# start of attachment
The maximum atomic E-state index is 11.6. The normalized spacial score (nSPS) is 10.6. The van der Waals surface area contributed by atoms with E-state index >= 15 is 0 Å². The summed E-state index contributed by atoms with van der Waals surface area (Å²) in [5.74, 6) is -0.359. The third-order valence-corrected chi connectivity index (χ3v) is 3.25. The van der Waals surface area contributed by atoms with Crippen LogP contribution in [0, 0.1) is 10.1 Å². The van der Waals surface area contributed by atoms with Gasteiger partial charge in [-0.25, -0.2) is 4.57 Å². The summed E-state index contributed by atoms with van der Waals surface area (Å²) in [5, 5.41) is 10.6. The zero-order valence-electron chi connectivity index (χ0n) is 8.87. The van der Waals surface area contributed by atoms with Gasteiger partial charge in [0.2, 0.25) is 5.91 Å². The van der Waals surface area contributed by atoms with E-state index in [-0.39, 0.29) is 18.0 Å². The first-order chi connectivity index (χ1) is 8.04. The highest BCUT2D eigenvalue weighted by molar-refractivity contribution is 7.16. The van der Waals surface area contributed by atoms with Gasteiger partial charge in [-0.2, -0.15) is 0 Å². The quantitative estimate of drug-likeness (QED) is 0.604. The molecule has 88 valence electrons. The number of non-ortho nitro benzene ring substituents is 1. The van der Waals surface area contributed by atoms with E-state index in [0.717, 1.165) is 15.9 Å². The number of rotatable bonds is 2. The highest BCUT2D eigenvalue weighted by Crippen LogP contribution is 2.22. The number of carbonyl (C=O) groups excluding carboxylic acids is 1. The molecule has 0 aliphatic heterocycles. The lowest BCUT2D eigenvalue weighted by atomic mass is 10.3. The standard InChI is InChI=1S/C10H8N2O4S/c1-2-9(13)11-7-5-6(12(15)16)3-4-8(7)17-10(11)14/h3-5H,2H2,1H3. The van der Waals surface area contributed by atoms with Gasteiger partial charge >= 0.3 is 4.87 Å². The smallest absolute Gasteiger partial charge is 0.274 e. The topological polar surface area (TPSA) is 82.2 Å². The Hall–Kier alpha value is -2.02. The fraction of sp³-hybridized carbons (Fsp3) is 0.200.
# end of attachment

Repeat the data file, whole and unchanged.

The maximum atomic E-state index is 11.6. The normalized spacial score (nSPS) is 10.6. The van der Waals surface area contributed by atoms with E-state index >= 15 is 0 Å². The summed E-state index contributed by atoms with van der Waals surface area (Å²) in [5.74, 6) is -0.359. The third-order valence-corrected chi connectivity index (χ3v) is 3.25. The van der Waals surface area contributed by atoms with Crippen LogP contribution in [0, 0.1) is 10.1 Å². The van der Waals surface area contributed by atoms with Gasteiger partial charge in [-0.25, -0.2) is 4.57 Å². The summed E-state index contributed by atoms with van der Waals surface area (Å²) in [5, 5.41) is 10.6. The zero-order valence-electron chi connectivity index (χ0n) is 8.87. The van der Waals surface area contributed by atoms with Gasteiger partial charge in [0.2, 0.25) is 5.91 Å². The van der Waals surface area contributed by atoms with E-state index in [-0.39, 0.29) is 18.0 Å². The first-order chi connectivity index (χ1) is 8.04. The highest BCUT2D eigenvalue weighted by molar-refractivity contribution is 7.16. The van der Waals surface area contributed by atoms with Gasteiger partial charge in [-0.2, -0.15) is 0 Å². The quantitative estimate of drug-likeness (QED) is 0.604. The molecule has 88 valence electrons. The number of non-ortho nitro benzene ring substituents is 1. The van der Waals surface area contributed by atoms with E-state index in [0.717, 1.165) is 15.9 Å². The number of rotatable bonds is 2. The highest BCUT2D eigenvalue weighted by Crippen LogP contribution is 2.22. The number of carbonyl (C=O) groups excluding carboxylic acids is 1. The molecule has 0 aliphatic heterocycles. The lowest BCUT2D eigenvalue weighted by atomic mass is 10.3. The standard InChI is InChI=1S/C10H8N2O4S/c1-2-9(13)11-7-5-6(12(15)16)3-4-8(7)17-10(11)14/h3-5H,2H2,1H3. The van der Waals surface area contributed by atoms with Gasteiger partial charge >= 0.3 is 4.87 Å². The smallest absolute Gasteiger partial charge is 0.274 e. The topological polar surface area (TPSA) is 82.2 Å². The Hall–Kier alpha value is -2.02. The fraction of sp³-hybridized carbons (Fsp3) is 0.200.